India has also asked Russia to start inducting the 290-km-range (180-mi.) BrahMos supersonic cruise missiles into its naval fleet. The two sides formed a joint venture to produce the supersonic cruise missile in 1998 and since then, all three wings of the Indian armed forces have ordered BrahMos for their inventory. But the Russians have ordered none as yet.
“Several issues continue to affect the India-Russia defense relationship,” the Indian official says. “There have been repeated delays in Russia implementing major weapon orders, including for the aircraft carrier, Admiral Gorshkov. Russia has also tended to raise costs midway through the execution of agreed-upon commitments. Roadblocks have also emerged for the transfer of technology and the uninterrupted supply of defense spares.”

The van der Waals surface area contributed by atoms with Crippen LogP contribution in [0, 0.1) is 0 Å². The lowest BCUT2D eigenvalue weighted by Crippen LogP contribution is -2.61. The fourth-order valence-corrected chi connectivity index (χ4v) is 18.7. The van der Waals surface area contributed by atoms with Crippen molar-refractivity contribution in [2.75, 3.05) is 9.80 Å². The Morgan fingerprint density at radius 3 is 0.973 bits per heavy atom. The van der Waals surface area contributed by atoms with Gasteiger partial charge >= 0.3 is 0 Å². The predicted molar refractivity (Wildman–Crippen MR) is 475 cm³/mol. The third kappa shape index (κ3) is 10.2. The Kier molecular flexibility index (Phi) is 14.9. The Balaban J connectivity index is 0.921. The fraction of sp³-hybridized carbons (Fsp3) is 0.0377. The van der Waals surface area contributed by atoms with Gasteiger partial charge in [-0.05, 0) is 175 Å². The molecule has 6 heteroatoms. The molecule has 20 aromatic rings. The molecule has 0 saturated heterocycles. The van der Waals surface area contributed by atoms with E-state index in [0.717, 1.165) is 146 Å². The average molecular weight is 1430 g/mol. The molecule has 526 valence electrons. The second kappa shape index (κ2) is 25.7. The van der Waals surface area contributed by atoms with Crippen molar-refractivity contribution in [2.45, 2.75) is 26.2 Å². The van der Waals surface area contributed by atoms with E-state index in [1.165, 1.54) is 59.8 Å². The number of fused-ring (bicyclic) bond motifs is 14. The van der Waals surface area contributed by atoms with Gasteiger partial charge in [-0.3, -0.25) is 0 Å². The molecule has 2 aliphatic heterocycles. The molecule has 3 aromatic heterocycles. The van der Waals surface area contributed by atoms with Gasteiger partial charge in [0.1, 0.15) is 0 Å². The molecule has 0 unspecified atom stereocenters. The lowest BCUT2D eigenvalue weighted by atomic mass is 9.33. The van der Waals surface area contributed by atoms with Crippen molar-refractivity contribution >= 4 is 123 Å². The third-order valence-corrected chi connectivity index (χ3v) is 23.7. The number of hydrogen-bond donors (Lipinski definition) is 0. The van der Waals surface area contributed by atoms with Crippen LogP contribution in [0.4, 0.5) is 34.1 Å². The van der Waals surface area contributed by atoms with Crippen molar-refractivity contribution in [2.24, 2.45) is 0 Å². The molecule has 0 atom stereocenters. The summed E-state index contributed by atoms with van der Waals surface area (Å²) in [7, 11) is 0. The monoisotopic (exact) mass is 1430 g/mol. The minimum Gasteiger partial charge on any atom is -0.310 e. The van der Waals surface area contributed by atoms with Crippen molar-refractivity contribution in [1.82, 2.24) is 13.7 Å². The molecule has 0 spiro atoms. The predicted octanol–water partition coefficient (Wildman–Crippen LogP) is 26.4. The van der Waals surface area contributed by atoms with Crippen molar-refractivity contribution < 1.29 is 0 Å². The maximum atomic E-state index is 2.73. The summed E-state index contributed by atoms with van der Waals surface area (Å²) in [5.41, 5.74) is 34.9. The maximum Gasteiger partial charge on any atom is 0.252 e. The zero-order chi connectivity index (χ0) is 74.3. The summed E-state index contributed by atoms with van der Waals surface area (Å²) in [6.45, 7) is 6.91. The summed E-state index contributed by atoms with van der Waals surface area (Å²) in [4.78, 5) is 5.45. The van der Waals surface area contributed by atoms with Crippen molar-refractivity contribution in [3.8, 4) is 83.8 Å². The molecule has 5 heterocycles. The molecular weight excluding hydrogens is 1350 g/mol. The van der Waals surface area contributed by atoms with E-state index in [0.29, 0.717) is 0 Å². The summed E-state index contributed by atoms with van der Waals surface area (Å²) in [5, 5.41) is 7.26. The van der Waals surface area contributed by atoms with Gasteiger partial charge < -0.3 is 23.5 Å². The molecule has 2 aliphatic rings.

In the past 12 months, Russian arms manufacturing has faced a string of setbacks in India. Last year, its MiG-35 fighter lost the Medium Multirole Combat Aircraft competition to Dassault's Rafale. The $15 billion program is replacing the Indian air force's aging Russian MiG-21 fighter jets.
After the award to Dassault, Defense Minister A.K. Antony said the country's defense acquisition policy is guided by professional and not political considerations. “India's defense purchases are not propelled by political considerations and all vendors will get a level playing field,” he said.
The Russian Mil Mi-28N Night Hunter also lost a tender for 22 attack helicopters for the Indian military to Boeing's AH-64D Apache.
Nonetheless, analysts say Russia will remain India's major defense partner for the foreseeable future, given the legacy of defense cooperation and ongoing projects between the two. With increased competition for the Indian defense market, though, joint development and production of new weapon systems is likely to become a crucial factor in sustaining Indo-Russian cooperation in the coming years.